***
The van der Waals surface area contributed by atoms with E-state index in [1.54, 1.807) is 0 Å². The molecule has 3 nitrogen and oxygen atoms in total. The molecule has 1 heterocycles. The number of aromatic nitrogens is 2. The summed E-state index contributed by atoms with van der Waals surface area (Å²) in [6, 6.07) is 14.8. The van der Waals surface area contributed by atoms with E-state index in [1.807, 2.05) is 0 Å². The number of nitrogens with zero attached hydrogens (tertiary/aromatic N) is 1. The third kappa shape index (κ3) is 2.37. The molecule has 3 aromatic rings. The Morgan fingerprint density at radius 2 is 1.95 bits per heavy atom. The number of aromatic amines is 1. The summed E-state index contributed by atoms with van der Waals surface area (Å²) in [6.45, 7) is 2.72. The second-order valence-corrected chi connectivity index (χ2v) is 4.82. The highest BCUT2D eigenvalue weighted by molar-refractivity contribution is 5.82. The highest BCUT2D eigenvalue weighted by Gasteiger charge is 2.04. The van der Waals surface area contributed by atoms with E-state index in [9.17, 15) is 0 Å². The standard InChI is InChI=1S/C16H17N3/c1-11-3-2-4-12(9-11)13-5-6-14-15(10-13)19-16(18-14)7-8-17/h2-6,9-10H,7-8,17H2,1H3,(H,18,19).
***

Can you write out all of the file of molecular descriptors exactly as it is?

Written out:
The van der Waals surface area contributed by atoms with E-state index in [1.54, 1.807) is 0 Å². The molecule has 3 nitrogen and oxygen atoms in total. The molecule has 1 heterocycles. The number of aromatic nitrogens is 2. The summed E-state index contributed by atoms with van der Waals surface area (Å²) in [6, 6.07) is 14.8. The van der Waals surface area contributed by atoms with E-state index in [1.807, 2.05) is 0 Å². The number of nitrogens with zero attached hydrogens (tertiary/aromatic N) is 1. The third kappa shape index (κ3) is 2.37. The molecule has 3 aromatic rings. The Morgan fingerprint density at radius 2 is 1.95 bits per heavy atom. The number of aromatic amines is 1. The summed E-state index contributed by atoms with van der Waals surface area (Å²) in [6.45, 7) is 2.72. The second-order valence-corrected chi connectivity index (χ2v) is 4.82. The highest BCUT2D eigenvalue weighted by molar-refractivity contribution is 5.82. The highest BCUT2D eigenvalue weighted by Gasteiger charge is 2.04. The van der Waals surface area contributed by atoms with E-state index in [9.17, 15) is 0 Å². The standard InChI is InChI=1S/C16H17N3/c1-11-3-2-4-12(9-11)13-5-6-14-15(10-13)19-16(18-14)7-8-17/h2-6,9-10H,7-8,17H2,1H3,(H,18,19).